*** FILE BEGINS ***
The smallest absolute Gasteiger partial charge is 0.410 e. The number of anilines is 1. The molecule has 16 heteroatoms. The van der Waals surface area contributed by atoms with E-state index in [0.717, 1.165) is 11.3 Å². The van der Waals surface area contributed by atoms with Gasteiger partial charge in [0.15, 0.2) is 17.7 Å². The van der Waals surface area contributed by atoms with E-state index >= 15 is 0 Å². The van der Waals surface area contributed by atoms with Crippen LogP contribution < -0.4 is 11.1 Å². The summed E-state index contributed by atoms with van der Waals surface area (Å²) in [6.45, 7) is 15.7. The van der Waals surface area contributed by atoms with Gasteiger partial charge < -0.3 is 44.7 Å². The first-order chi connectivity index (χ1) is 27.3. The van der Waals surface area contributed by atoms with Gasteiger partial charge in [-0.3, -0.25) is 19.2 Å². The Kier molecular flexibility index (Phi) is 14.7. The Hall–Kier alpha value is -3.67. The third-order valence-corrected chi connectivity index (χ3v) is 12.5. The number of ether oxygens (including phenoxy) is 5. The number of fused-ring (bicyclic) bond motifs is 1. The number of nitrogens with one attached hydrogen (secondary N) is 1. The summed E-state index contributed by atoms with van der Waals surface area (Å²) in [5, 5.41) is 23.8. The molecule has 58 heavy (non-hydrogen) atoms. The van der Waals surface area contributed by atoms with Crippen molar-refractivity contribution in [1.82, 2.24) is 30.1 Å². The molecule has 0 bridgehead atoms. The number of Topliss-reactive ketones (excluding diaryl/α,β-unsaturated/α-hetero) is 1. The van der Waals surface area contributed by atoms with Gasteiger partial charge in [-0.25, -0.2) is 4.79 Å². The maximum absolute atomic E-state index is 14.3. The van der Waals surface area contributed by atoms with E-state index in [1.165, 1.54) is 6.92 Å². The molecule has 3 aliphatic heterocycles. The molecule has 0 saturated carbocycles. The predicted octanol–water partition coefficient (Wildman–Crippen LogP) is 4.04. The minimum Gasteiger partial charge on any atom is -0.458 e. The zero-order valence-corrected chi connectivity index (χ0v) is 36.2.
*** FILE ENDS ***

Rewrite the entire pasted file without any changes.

The smallest absolute Gasteiger partial charge is 0.410 e. The number of anilines is 1. The molecule has 16 heteroatoms. The van der Waals surface area contributed by atoms with E-state index in [0.717, 1.165) is 11.3 Å². The van der Waals surface area contributed by atoms with Gasteiger partial charge in [0.15, 0.2) is 17.7 Å². The van der Waals surface area contributed by atoms with E-state index >= 15 is 0 Å². The van der Waals surface area contributed by atoms with Crippen LogP contribution < -0.4 is 11.1 Å². The summed E-state index contributed by atoms with van der Waals surface area (Å²) in [6.45, 7) is 15.7. The van der Waals surface area contributed by atoms with Gasteiger partial charge < -0.3 is 44.7 Å². The first-order chi connectivity index (χ1) is 27.3. The van der Waals surface area contributed by atoms with Gasteiger partial charge in [-0.3, -0.25) is 19.2 Å². The Kier molecular flexibility index (Phi) is 14.7. The Hall–Kier alpha value is -3.67. The third-order valence-corrected chi connectivity index (χ3v) is 12.5. The number of ether oxygens (including phenoxy) is 5. The number of fused-ring (bicyclic) bond motifs is 1. The number of nitrogens with one attached hydrogen (secondary N) is 1. The summed E-state index contributed by atoms with van der Waals surface area (Å²) in [5, 5.41) is 23.8. The molecule has 58 heavy (non-hydrogen) atoms. The van der Waals surface area contributed by atoms with Crippen molar-refractivity contribution in [1.82, 2.24) is 30.1 Å². The molecule has 0 bridgehead atoms. The number of Topliss-reactive ketones (excluding diaryl/α,β-unsaturated/α-hetero) is 1. The van der Waals surface area contributed by atoms with Gasteiger partial charge in [-0.25, -0.2) is 4.79 Å². The maximum absolute atomic E-state index is 14.3. The van der Waals surface area contributed by atoms with E-state index in [1.165, 1.54) is 6.92 Å². The molecule has 3 aliphatic heterocycles. The molecule has 0 saturated carbocycles. The predicted octanol–water partition coefficient (Wildman–Crippen LogP) is 4.04. The minimum Gasteiger partial charge on any atom is -0.458 e. The zero-order valence-corrected chi connectivity index (χ0v) is 36.2.